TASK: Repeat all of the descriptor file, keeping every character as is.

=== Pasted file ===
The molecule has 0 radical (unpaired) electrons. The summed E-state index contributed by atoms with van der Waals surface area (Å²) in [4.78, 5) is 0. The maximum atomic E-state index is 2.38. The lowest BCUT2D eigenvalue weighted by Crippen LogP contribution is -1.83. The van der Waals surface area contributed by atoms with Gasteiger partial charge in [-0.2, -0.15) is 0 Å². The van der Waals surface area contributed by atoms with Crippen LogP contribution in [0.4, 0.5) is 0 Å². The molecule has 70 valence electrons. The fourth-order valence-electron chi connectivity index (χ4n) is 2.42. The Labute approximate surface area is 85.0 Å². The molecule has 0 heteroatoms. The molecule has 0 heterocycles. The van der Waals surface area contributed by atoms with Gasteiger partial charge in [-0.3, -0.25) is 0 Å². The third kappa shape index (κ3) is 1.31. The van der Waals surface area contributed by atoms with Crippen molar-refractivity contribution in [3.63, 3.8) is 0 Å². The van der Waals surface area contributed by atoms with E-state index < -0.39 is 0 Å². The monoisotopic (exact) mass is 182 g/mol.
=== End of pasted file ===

The molecule has 0 radical (unpaired) electrons. The summed E-state index contributed by atoms with van der Waals surface area (Å²) in [4.78, 5) is 0. The maximum atomic E-state index is 2.38. The lowest BCUT2D eigenvalue weighted by Crippen LogP contribution is -1.83. The van der Waals surface area contributed by atoms with Gasteiger partial charge in [-0.2, -0.15) is 0 Å². The van der Waals surface area contributed by atoms with Crippen LogP contribution in [0.4, 0.5) is 0 Å². The molecule has 70 valence electrons. The fourth-order valence-electron chi connectivity index (χ4n) is 2.42. The Labute approximate surface area is 85.0 Å². The molecule has 0 heteroatoms. The molecule has 0 heterocycles. The van der Waals surface area contributed by atoms with Gasteiger partial charge in [-0.3, -0.25) is 0 Å². The third kappa shape index (κ3) is 1.31. The van der Waals surface area contributed by atoms with Crippen molar-refractivity contribution in [3.63, 3.8) is 0 Å². The van der Waals surface area contributed by atoms with E-state index < -0.39 is 0 Å². The monoisotopic (exact) mass is 182 g/mol.